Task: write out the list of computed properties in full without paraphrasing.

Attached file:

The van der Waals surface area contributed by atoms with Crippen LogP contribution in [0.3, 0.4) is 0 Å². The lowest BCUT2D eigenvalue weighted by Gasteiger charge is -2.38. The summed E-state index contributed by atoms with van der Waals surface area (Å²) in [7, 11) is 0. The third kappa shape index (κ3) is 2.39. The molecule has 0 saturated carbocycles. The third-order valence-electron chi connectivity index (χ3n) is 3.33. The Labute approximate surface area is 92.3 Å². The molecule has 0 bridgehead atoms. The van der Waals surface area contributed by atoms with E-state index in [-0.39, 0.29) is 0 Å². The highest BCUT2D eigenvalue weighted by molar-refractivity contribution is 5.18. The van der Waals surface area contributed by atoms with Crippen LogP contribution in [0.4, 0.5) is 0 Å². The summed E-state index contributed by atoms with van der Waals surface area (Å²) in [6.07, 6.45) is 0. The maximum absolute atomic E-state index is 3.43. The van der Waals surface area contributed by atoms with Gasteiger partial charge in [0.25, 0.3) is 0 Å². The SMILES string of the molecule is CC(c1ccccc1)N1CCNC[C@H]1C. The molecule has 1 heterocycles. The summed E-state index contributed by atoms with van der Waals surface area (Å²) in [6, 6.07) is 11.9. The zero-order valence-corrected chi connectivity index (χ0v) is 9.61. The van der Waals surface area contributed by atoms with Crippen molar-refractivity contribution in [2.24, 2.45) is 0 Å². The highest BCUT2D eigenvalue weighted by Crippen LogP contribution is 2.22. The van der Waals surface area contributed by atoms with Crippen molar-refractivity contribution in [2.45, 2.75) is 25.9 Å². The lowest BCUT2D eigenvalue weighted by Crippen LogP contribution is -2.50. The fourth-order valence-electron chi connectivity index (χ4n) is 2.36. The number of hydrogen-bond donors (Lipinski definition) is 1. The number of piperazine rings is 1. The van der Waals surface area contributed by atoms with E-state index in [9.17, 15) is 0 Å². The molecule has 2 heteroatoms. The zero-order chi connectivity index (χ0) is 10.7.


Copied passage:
The van der Waals surface area contributed by atoms with Crippen LogP contribution in [0.3, 0.4) is 0 Å². The lowest BCUT2D eigenvalue weighted by Gasteiger charge is -2.38. The summed E-state index contributed by atoms with van der Waals surface area (Å²) in [7, 11) is 0. The third kappa shape index (κ3) is 2.39. The molecule has 0 saturated carbocycles. The third-order valence-electron chi connectivity index (χ3n) is 3.33. The Labute approximate surface area is 92.3 Å². The molecule has 0 bridgehead atoms. The van der Waals surface area contributed by atoms with E-state index in [-0.39, 0.29) is 0 Å². The highest BCUT2D eigenvalue weighted by molar-refractivity contribution is 5.18. The van der Waals surface area contributed by atoms with Crippen LogP contribution in [0.4, 0.5) is 0 Å². The summed E-state index contributed by atoms with van der Waals surface area (Å²) in [6.07, 6.45) is 0. The maximum absolute atomic E-state index is 3.43. The van der Waals surface area contributed by atoms with Gasteiger partial charge in [0.25, 0.3) is 0 Å². The SMILES string of the molecule is CC(c1ccccc1)N1CCNC[C@H]1C. The molecule has 1 heterocycles. The summed E-state index contributed by atoms with van der Waals surface area (Å²) in [6, 6.07) is 11.9. The zero-order valence-corrected chi connectivity index (χ0v) is 9.61. The van der Waals surface area contributed by atoms with Crippen molar-refractivity contribution in [2.24, 2.45) is 0 Å². The highest BCUT2D eigenvalue weighted by Crippen LogP contribution is 2.22. The van der Waals surface area contributed by atoms with Crippen molar-refractivity contribution in [2.45, 2.75) is 25.9 Å². The lowest BCUT2D eigenvalue weighted by Crippen LogP contribution is -2.50. The fourth-order valence-electron chi connectivity index (χ4n) is 2.36. The number of hydrogen-bond donors (Lipinski definition) is 1. The number of piperazine rings is 1. The van der Waals surface area contributed by atoms with E-state index in [9.17, 15) is 0 Å². The molecule has 2 heteroatoms. The zero-order chi connectivity index (χ0) is 10.7.